SoundJam Exclusive. We speak to multi-award winning hiphop turntablist supremo DJ Yoda
As part of a new series SoundJam DJ website builder talks to creators and innovators about ‘how it was made’ – looking back to an amazing track or outstanding mix and discovering what went on to make it happen and how it all came together.
This month we spoke exclusively to DJ Yoda about his formidable How to Cut and Paste: 80s edition.
Littered with TV themes, teeny pop (that shouldn’t work in a dance mix but definitely does) and classic cuts from S’Express, Cameo & Grandmaster Flash, How to Cut and Paste: 80s edition was a unquestionable fan favourite, cementing his previous work in the Cut and Paste series and rightly positioning Yoda as the mixtape mashup pro.
Since the mixtape was made back in 2003 Yoda has gone onto release countless chart-busting mixes, hundreds of tunes – featuring a vast collection of collaborations – and is set to release his own fifth album this year.
So without further ado. Here is our interview with DJ Yoda…
It was a long time ago, so I’ll try my hardest to remember! For my 80s mix, I just went by pure nostalgia. I tried to make a mix that encapsulated the sounds of my childhood.
I had a think about what things I remembered and loved, and tried to grab samples or sounds from as many of them as possible. Then I tried to work out which things went well together, or grouped together in some sense.
Luckily I had a record label to deal with the legal side of things. But they started the project off by telling me that I wouldn’t be able to license any Michael Jackson, Madonna or Prince! This was a crushing blow, and initially I wondered whether I should jack in the whole idea!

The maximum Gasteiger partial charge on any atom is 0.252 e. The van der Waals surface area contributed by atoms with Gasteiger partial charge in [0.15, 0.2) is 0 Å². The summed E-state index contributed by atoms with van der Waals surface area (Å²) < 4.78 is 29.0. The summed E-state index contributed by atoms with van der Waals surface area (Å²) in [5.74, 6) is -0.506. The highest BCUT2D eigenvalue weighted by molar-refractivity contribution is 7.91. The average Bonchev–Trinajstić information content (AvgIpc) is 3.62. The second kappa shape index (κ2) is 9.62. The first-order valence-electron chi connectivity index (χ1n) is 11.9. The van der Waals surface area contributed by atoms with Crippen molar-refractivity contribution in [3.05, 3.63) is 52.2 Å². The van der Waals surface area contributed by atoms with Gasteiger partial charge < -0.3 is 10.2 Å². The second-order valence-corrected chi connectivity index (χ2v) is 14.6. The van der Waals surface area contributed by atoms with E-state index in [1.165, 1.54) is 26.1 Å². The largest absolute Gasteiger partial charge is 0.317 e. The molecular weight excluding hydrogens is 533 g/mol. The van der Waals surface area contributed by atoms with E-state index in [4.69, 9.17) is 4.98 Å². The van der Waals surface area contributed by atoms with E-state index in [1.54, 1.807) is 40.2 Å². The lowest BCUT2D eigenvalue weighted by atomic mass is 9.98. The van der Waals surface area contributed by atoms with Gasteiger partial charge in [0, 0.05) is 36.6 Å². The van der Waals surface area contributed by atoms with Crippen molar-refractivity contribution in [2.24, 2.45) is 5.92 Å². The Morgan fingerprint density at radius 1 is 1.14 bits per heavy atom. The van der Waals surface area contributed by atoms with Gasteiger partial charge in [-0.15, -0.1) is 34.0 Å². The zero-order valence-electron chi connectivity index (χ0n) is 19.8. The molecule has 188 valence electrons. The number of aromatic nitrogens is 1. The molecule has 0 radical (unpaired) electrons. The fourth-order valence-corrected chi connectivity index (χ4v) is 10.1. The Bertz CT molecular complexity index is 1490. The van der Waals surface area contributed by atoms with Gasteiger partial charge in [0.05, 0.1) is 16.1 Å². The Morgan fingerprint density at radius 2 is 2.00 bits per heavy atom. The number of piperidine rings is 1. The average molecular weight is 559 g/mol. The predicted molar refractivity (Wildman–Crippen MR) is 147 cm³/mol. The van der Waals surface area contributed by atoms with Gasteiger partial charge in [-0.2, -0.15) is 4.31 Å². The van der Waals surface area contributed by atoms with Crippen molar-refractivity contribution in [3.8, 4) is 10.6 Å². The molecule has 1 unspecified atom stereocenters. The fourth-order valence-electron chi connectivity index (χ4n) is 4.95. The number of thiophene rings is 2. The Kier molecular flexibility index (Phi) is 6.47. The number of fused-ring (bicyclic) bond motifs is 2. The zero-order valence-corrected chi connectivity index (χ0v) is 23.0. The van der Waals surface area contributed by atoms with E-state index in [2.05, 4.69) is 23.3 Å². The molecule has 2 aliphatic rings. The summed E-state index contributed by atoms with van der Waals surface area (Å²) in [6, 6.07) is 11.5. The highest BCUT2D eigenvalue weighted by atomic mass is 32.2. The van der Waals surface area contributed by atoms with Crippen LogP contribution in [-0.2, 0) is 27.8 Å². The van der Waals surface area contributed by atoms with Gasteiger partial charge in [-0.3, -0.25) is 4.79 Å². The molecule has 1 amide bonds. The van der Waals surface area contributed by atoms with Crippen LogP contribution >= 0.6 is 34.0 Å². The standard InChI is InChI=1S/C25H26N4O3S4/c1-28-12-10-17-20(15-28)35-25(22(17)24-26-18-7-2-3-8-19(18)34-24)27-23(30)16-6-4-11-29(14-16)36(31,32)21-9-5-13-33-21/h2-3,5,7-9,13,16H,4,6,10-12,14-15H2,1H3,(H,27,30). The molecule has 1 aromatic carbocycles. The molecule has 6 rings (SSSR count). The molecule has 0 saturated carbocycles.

But after giving it some thought, I realised that these limitations were a way for me to dig a little deeper, and find more interesting stuff.
I hardly used computers at all. At this stage I was still recording my mixes on a cassette 4-track, which is the way that I’d learned to make cut and paste mixes. I think the internet had crept in enough that I was able to find some audio samples that way, but I was still putting it together with turntables and the 4-track.
I think I’d just acquired a CDJ, and was using that to scratch some of the samples that I’d found on the early internet. Now I’d make a whole mix like that in Ableton Live.
I do think that if you’re asking for an hour of a listener’s time in this day and age, then the more effort you can put into a mix, the better. It sets you apart as a DJ. Otherwise you may as well just post a Spotify/iTunes playlist.
As for how long it takes, it varies – intros or more intense sections take much longer. I would feel bad if a mix took me less than a week.
All of DJ Yoda’s past mixes are available on a single cassette-shaped USB from his BandCamp page. The USB contains 20 mixes + special extra surprises. His most recent album is Home Cooking, is available everywhere and he has almost finished work on his fifth album!